The fate of Rudolph's apartment buildings in the Bronx
Did architecture cause a Chinese food deliveryman to get stuck in an elevator in the Bronx – while rescue workers searched for him for days? The incident, which occurred in April, received plenty of tabloid coverage. But to set the scene, it helps to know that the building in question, part of the Tracey Towers complex on West Mosholu Parkway in the Bronx, was designed by Paul Rudolph (with Jerald L. Karlan).
If Rudolph's architecture didn't cause the elevator to get stuck, it may have added to the subsequent confusion. Arriving at the front of the complex (completed in 1972), it is impossible to know where to enter; ramps lead to more ramps, which lead to chain-link fences blocking access to the building's labyrinthine public spaces. The lobby level is really half a dozen levels, interconnected in ways that even an architecture writer can't quite fathom.
In private homes – including his own townhouse on Beekman Place – the complexity of Rudolph's architecture was exhilarating. But in a complex with nearly 900 apartments, occupied mostly by immigrants, the effect is very different. It's unlikely the residents think of the ramps to nowhere and interior cul de sacs as delights; they are instead dilemmas.
The towers (among the tallest in the Bronx, at 41 and 38 stories) are clad entirely in Rudolph's famed corduroy concrete. The material (actually tens of thousands of concrete blocks) is gorgeous – it's rare for buildings this large to feel crafted. Norval White and Eliot Willensky unfairly described the buildings as "sand castles with overactive thyroids" in the AIA Guide to New York City.
Up close, the concrete shows even deeper crevices than expected – as if the facades are palisades, deposited by geologic forces. The material makes the buildings seem shadowy even in broad daylight.
The buildings' other unmistakable Rudolph elements include floor plans that resemble palm fronds designed on a child's Spirograph. The multiple curves make the buildings immediately recognizable as thoughtful works of architecture. Several other New York towers – the 1987 Corinthian Apartments by Der Scutt and Michael Schimenti, on First Avenue and 37th Street, and the 1973 Lincoln Plaza Tower by Horace Ginsbern & Associates (where the corrugated bricks turn into fluted columns), at 44 West 62nd Street, are its compatriots, but in those cases the largest curves are made of glass. In Rudolph's buildings the windows are flat, and the curves are entirely masonry, giving the buildings their almost primeval mien.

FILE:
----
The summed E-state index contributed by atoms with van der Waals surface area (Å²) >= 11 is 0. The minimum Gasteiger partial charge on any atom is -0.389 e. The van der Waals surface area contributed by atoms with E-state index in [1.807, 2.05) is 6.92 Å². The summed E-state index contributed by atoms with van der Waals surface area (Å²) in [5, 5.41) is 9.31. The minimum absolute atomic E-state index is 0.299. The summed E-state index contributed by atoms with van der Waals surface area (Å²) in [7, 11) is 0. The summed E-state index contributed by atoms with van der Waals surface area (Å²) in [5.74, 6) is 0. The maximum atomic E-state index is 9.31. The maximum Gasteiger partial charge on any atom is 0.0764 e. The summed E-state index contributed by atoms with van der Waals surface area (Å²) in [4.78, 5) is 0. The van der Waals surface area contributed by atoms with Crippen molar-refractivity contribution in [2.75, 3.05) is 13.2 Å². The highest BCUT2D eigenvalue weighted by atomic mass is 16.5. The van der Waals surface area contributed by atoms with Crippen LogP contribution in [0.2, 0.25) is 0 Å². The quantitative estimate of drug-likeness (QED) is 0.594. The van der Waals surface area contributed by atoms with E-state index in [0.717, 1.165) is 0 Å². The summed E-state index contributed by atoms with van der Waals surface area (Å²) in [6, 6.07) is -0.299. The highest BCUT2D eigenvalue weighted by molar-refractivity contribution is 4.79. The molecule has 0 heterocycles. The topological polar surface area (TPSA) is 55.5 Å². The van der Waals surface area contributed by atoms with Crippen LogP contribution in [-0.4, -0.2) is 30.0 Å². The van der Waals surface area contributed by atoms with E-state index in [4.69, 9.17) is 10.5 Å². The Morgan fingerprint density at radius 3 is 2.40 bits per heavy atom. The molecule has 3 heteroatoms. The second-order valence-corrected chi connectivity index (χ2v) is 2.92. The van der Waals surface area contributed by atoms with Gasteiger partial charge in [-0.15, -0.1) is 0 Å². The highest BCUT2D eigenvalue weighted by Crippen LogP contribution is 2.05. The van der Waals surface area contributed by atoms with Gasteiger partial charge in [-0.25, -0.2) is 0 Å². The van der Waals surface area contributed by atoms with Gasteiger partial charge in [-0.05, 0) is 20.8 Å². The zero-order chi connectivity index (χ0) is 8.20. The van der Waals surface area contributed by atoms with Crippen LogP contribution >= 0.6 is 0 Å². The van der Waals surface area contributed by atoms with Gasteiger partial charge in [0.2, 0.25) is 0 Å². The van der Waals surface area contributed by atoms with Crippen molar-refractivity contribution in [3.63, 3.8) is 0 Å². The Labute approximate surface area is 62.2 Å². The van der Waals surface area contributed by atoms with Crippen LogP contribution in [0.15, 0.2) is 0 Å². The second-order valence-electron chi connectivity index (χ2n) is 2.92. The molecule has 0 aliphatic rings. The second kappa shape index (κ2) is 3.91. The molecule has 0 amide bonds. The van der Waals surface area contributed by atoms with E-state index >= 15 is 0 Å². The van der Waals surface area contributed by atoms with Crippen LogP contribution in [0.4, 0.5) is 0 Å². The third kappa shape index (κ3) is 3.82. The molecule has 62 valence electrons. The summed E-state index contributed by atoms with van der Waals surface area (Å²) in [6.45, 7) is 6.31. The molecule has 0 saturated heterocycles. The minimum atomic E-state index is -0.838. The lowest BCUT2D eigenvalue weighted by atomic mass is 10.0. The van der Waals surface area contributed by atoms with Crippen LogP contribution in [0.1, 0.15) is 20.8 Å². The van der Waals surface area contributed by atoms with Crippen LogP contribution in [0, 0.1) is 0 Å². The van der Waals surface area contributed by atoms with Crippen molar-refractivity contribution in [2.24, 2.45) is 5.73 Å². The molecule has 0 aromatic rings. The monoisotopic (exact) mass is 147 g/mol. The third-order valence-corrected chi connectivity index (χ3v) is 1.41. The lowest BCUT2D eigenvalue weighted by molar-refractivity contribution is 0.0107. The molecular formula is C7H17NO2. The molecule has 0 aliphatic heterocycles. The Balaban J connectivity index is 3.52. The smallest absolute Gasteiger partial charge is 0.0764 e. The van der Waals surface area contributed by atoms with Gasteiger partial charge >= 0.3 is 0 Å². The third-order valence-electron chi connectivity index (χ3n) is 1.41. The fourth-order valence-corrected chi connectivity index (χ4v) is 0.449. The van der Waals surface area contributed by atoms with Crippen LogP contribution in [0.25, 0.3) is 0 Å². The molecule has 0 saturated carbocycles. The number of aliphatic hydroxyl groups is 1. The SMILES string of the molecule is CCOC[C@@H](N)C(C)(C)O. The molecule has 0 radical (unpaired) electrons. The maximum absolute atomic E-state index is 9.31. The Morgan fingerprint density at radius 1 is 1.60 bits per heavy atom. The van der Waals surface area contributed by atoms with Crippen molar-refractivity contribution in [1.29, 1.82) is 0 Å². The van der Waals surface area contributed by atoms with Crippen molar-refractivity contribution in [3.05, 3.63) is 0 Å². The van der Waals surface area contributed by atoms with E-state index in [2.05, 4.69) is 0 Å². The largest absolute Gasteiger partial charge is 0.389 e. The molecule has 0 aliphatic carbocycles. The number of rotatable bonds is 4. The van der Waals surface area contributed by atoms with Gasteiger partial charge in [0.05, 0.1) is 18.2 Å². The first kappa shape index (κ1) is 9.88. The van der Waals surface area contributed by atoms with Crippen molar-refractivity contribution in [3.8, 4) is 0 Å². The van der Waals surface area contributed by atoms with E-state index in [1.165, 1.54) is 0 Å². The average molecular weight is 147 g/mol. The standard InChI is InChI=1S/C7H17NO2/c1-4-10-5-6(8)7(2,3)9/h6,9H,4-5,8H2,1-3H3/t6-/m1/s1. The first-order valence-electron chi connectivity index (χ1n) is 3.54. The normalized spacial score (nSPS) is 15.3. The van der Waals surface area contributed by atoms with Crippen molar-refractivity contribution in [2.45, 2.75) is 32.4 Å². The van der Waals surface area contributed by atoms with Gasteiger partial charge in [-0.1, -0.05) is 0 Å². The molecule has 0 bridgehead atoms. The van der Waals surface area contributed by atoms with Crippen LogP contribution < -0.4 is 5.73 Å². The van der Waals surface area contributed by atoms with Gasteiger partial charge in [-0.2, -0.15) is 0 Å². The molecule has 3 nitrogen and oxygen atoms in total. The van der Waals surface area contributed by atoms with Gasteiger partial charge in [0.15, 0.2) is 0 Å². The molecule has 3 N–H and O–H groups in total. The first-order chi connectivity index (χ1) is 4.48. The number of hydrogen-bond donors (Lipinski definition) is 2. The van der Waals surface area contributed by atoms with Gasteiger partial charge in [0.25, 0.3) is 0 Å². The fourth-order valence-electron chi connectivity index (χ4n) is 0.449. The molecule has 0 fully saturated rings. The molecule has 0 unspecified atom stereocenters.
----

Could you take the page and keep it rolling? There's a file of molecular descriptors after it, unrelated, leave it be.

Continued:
The problem with curved buildings – always – is what to do with the spaces that result. In several of Rudolph's lobby areas, the curves are used to dramatic effect. A foyer leading from the parking garage to the towers is a kind of colonnade, with a barrel vaulted ceiling and half a dozen semi-circular seating bays (their geometry reinforced by radial patterns in the terrazzo). Despite the addition of tacky light fixtures, this is still one of the most striking interiors in the city, and one of the least known. It is Rudolph at his most expressive.
But upstairs, Rudolph's hand is nowhere to be seen. The apartments are entirely rectilinear. Square closets are shoe-horned into the curves, soaking up the residual space as best they can. A floorplan of the two-bedroom J apartment in the south tower shows an astonishingly phallic exterior projection completely hidden on the inside by wallboard meeting at right angles.
How did Rudolph, a restless and challenging architectural mind, end up doing subsidized housing in the Bronx? According to Tim Rohan, a Rudolph biographer at the University of Massachusetts, Amherst, Rudolph was friendly with Ed Logue (president of the New York State Urban Development Corporation from 1968 to 1975 and president of the South Bronx Development Organization from 1978 to 1985).
Tracey Towers were built in a time of optimism. Logue took chances on important architects. The results of that gamble are mixed.